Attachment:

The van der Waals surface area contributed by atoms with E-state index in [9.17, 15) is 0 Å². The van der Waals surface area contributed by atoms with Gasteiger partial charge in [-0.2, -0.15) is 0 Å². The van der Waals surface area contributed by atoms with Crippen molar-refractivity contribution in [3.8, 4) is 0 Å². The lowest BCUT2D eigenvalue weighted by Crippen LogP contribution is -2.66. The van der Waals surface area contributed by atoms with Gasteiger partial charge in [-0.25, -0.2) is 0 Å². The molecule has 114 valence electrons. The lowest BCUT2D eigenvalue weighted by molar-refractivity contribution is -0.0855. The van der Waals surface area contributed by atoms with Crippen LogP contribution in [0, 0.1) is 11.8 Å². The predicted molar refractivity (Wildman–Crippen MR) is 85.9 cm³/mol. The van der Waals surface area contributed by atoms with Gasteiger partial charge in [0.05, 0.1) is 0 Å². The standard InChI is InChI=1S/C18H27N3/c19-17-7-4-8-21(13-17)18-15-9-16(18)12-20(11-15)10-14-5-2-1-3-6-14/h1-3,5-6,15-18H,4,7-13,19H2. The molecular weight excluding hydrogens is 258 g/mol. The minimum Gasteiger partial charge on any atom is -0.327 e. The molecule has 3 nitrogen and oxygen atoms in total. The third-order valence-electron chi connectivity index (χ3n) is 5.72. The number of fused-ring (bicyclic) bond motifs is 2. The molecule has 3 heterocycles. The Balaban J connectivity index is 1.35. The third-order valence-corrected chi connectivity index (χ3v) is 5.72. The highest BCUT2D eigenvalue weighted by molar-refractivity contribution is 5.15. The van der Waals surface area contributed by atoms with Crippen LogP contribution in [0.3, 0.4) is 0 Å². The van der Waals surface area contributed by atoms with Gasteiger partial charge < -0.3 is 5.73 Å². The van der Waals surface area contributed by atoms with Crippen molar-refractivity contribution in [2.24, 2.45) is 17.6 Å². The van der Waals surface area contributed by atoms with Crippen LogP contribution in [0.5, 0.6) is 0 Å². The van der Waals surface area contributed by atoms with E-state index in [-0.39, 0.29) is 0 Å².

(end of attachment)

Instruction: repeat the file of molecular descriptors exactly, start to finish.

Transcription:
The van der Waals surface area contributed by atoms with E-state index in [9.17, 15) is 0 Å². The van der Waals surface area contributed by atoms with Gasteiger partial charge in [-0.2, -0.15) is 0 Å². The van der Waals surface area contributed by atoms with Crippen molar-refractivity contribution in [3.8, 4) is 0 Å². The lowest BCUT2D eigenvalue weighted by Crippen LogP contribution is -2.66. The van der Waals surface area contributed by atoms with Gasteiger partial charge in [-0.25, -0.2) is 0 Å². The molecule has 114 valence electrons. The lowest BCUT2D eigenvalue weighted by molar-refractivity contribution is -0.0855. The van der Waals surface area contributed by atoms with Crippen LogP contribution in [0, 0.1) is 11.8 Å². The predicted molar refractivity (Wildman–Crippen MR) is 85.9 cm³/mol. The van der Waals surface area contributed by atoms with Gasteiger partial charge in [0.05, 0.1) is 0 Å². The standard InChI is InChI=1S/C18H27N3/c19-17-7-4-8-21(13-17)18-15-9-16(18)12-20(11-15)10-14-5-2-1-3-6-14/h1-3,5-6,15-18H,4,7-13,19H2. The molecular weight excluding hydrogens is 258 g/mol. The minimum Gasteiger partial charge on any atom is -0.327 e. The molecule has 3 nitrogen and oxygen atoms in total. The third-order valence-electron chi connectivity index (χ3n) is 5.72. The number of fused-ring (bicyclic) bond motifs is 2. The molecule has 3 heterocycles. The Balaban J connectivity index is 1.35. The third-order valence-corrected chi connectivity index (χ3v) is 5.72. The highest BCUT2D eigenvalue weighted by molar-refractivity contribution is 5.15. The van der Waals surface area contributed by atoms with Crippen LogP contribution in [0.3, 0.4) is 0 Å². The van der Waals surface area contributed by atoms with Gasteiger partial charge < -0.3 is 5.73 Å². The van der Waals surface area contributed by atoms with Crippen molar-refractivity contribution in [2.24, 2.45) is 17.6 Å². The van der Waals surface area contributed by atoms with Crippen LogP contribution in [0.5, 0.6) is 0 Å². The van der Waals surface area contributed by atoms with E-state index in [-0.39, 0.29) is 0 Å².